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Saturday, March 23, 2013
Sleep Disorder Highly Predictive of Common Dementia Type
Rapid eye movement (REM) sleep behavior disorder (RBD) is the strongest predictor of determining risk of developing dementia with Lewy bodies (DLB) in men, new research suggests.
A study conducted by investigators at the Mayo Clinic in Jacksonville, Florida, showed such patients are about 5 times more likely to have DLB, the second most common form of dementia, if they experience RBD compared with 1 of the other "core" risk factors currently used to make the diagnosis, which include parkinsonism, fluctuating cognition, or hallucinations.
"The findings strongly suggest that DLB should be added to the list of core features for dementia with Lewy bodies," study investigator Melissa Murray, PhD, from the Mayo Clinic in Jacksonville, Florida, told Medscape Medical News.
The study was presented here at the American Academy of Neurology (AAN) 65th Annual Meeting.
Most Cases Male
Characterized by a loss of muscle atonia that occurs during normal sleep, patients with RBD are able to move during REM while sleeping and "act out" their dreams, which are often vivid and unpleasant, said Dr. Murray.
This can result in violent episodes in which patients can kick and punch during REM sleep, resulting in harm to themselves and/or their bed partners.
Dr. Murray also noted that RBD can present 3 or more decades before a diagnosis of LBD is made and that up to 80% of individuals with the disorder are men.
In the latest consensus guidelines on the clinical and pathologic diagnosis of DLB, which were published in 2005, RBD is classified as a "suggestive feature" of LBD.
However, Dr. Murray noted, a growing body of research suggests RBD warrants consideration as a key feature.
Stronger Predictor Than Current Criteria
The aim of the current study was to determine quantitative differences in cortical atrophy and hippocampal abnormality in autopsy-confirmed DLB in patients with and without probable RBD.
The investigators also wanted to examine whether hippocampal volume, DLB core features, and RBD together can predict the likelihood of DLB.
The researchers examined MRI brain scans on 75 patients diagnosed with probable DLB.
Using DLB consortium pathology criteria, the researchers identified 75 consecutive low- to high-likelihood autopsy-confirmed DLB cases from the Mayo Clinic AD Research Center. All patients had undergone MRI of the brain before death.
Pathologic burden of hyperphosphorylated neurofibrillary-tau, α-synuclein, and β-amyloid from the hippocampus was quantified. Atlas-based quantification of hippocampal volumes and voxel-based analysis of antemortem MRI examinations were performed.
The results revealed that hippocampal neurofibrillary-tau (P =.007) and β-amyloid (P < .001) burden was lower and hippocampal and parietotemporal cortical volumes larger in those with a history of probable RBD than in those without a history of probable RBD.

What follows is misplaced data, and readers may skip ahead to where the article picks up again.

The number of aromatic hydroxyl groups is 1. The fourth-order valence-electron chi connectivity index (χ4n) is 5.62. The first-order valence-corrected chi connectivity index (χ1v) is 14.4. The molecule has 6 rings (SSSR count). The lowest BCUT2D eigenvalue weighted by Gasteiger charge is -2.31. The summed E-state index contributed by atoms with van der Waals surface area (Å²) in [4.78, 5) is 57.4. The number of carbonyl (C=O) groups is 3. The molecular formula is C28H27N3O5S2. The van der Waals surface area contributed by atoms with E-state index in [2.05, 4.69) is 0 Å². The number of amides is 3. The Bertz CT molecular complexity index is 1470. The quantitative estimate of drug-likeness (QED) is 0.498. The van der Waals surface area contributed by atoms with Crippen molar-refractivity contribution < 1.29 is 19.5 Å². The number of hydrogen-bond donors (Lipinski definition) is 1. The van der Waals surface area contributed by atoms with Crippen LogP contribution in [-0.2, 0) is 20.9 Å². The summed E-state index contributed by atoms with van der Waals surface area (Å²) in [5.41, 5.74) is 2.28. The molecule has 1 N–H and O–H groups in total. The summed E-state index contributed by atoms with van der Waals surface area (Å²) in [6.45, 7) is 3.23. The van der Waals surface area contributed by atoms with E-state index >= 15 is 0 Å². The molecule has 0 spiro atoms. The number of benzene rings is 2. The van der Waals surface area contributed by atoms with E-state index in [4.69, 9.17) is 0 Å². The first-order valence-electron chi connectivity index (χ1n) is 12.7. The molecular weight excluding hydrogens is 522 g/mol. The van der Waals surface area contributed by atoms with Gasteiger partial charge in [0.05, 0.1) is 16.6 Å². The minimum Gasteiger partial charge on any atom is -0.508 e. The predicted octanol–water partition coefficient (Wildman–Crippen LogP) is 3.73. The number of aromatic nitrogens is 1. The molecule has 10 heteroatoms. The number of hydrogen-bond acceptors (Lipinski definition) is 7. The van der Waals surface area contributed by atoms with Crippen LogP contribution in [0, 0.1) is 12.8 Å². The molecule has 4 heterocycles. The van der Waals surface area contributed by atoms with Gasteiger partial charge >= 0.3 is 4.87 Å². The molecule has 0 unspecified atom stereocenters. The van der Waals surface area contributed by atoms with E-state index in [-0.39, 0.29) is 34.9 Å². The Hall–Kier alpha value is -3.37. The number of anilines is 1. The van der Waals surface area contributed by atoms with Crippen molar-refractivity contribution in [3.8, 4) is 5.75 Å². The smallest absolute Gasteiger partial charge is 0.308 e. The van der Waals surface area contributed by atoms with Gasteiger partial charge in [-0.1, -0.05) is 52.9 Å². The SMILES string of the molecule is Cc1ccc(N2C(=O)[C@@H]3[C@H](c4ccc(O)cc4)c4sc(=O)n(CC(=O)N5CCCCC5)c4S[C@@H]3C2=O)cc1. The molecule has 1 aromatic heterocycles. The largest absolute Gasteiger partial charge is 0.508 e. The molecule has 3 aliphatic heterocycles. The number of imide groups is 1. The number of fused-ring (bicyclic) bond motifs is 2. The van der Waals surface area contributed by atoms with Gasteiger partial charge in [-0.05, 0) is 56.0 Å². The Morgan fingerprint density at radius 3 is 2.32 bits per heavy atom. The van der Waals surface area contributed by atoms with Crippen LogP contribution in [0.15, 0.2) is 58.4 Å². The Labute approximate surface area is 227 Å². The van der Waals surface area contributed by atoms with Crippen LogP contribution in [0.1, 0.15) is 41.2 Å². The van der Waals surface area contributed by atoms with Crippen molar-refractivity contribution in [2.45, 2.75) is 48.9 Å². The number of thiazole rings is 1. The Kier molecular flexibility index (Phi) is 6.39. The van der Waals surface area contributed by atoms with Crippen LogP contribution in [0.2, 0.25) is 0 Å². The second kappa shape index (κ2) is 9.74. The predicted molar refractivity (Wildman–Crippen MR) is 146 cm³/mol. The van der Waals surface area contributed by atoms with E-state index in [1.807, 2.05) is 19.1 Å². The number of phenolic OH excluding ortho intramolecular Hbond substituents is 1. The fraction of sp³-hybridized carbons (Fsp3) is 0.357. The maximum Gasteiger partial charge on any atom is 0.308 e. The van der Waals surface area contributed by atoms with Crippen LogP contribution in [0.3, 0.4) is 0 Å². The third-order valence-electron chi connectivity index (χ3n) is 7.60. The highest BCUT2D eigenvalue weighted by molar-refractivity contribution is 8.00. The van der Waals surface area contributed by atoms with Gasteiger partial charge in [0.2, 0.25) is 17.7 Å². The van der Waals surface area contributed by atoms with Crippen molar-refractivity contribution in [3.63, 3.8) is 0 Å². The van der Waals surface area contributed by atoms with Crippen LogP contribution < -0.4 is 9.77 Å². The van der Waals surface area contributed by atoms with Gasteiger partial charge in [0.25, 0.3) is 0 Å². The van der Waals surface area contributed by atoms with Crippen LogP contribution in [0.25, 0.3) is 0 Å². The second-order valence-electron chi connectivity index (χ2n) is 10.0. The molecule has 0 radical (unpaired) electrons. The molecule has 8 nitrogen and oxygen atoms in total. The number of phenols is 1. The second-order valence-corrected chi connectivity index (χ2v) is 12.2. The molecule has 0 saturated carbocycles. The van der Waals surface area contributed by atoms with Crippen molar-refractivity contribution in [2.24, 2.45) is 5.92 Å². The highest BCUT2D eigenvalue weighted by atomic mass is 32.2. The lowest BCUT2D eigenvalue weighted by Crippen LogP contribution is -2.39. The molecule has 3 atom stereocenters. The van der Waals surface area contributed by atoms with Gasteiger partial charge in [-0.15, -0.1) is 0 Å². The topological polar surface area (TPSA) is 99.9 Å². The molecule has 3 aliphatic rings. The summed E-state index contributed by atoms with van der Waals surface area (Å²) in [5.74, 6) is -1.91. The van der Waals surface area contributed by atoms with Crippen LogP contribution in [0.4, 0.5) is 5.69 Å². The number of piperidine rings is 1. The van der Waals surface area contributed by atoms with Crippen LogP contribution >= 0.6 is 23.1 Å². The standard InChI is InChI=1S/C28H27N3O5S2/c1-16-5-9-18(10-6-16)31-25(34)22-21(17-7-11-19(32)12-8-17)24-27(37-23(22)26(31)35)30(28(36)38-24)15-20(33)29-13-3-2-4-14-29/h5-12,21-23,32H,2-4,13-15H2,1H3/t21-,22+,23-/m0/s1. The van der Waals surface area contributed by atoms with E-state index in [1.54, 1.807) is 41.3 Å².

The investigators also reported that antemortem MRI and DLB clinical features predicting a higher likelihood of autopsy-confirmed DLB showed a trend for hippocampal volume (odds ratio, 1.13; P = .08) and a history of probable RBD increased the odds (odds ratio, 5.78;P = .004) of predicting pathology associated with DLB likelihood.
Parkinsonism approached significance (P = .10) in a model with hippocampal volume and probable RBD but not fluctuations or visual hallucinations.
In light of the fact that RBD is a stronger predictor of DLB likelihood than the currently established core features, Dr. Murray said she is hopeful that this paper, as well as previous research, will be considered when the diagnostic criteria for DLB are updated.
In the meantime, she said, clinicians need to be aware of RBD and its link to DLB and ask patients and their bed partners about sleep disturbances.
DLB, she noted, is on a spectrum that can range from mild to severe. At its worst, patients can injure themselves or others, and obviously this extreme form may be picked up more easily than mild or moderate cases.
This underlines the need to ask about sleep and pay attention to more "subtle" signs of RBD, which can include flailing of limbs during the night or falling out of bed, said Dr. Murray.
She added that screening for RBD can help in the differential diagnosis of LBD and Alzheimer's disease (AD). She noted that in the Mayo Clinic databases, only 2% to 3% of patients with AD have a history of RBD.
Once LBD is diagnosed, patients can benefit from treatment with cholinesterase inhibitors. Although these agents are not disease modifying, they do benefit patients with LBD and are significantly more effective in this population than in patients with AD.
In addition, RBD itself can be effectively treated with the benzodiazepine clonazepam, either alone or in combination with the supplement melatonin.
Link to MedScape.
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